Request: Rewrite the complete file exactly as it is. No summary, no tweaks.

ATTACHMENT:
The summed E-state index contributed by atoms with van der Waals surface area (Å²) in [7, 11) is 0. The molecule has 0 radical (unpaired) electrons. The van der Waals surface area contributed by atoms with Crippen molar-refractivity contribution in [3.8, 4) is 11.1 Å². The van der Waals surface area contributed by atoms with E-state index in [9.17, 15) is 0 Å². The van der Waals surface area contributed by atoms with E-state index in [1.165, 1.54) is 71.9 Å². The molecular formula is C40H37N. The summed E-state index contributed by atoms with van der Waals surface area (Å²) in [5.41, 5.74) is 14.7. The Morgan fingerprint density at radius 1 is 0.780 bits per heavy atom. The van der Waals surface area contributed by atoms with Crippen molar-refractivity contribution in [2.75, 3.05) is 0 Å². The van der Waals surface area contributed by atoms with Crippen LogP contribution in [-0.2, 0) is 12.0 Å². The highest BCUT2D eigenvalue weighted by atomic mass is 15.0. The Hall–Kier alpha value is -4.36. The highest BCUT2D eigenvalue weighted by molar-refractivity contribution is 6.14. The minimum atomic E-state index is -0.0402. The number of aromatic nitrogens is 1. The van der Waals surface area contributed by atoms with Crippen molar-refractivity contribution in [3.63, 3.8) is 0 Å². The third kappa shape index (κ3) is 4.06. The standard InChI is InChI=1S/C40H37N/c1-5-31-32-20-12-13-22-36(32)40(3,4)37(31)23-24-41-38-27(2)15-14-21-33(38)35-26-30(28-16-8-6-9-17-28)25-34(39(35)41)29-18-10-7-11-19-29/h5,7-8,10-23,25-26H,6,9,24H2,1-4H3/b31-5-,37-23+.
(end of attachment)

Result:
The summed E-state index contributed by atoms with van der Waals surface area (Å²) in [7, 11) is 0. The molecule has 0 radical (unpaired) electrons. The van der Waals surface area contributed by atoms with Crippen molar-refractivity contribution in [3.8, 4) is 11.1 Å². The van der Waals surface area contributed by atoms with E-state index in [9.17, 15) is 0 Å². The van der Waals surface area contributed by atoms with E-state index in [1.165, 1.54) is 71.9 Å². The molecular formula is C40H37N. The summed E-state index contributed by atoms with van der Waals surface area (Å²) in [5.41, 5.74) is 14.7. The Morgan fingerprint density at radius 1 is 0.780 bits per heavy atom. The van der Waals surface area contributed by atoms with Crippen molar-refractivity contribution in [2.75, 3.05) is 0 Å². The van der Waals surface area contributed by atoms with Crippen LogP contribution in [-0.2, 0) is 12.0 Å². The highest BCUT2D eigenvalue weighted by atomic mass is 15.0. The Hall–Kier alpha value is -4.36. The highest BCUT2D eigenvalue weighted by molar-refractivity contribution is 6.14. The minimum atomic E-state index is -0.0402. The number of aromatic nitrogens is 1. The van der Waals surface area contributed by atoms with Crippen molar-refractivity contribution in [3.63, 3.8) is 0 Å². The third kappa shape index (κ3) is 4.06. The standard InChI is InChI=1S/C40H37N/c1-5-31-32-20-12-13-22-36(32)40(3,4)37(31)23-24-41-38-27(2)15-14-21-33(38)35-26-30(28-16-8-6-9-17-28)25-34(39(35)41)29-18-10-7-11-19-29/h5,7-8,10-23,25-26H,6,9,24H2,1-4H3/b31-5-,37-23+.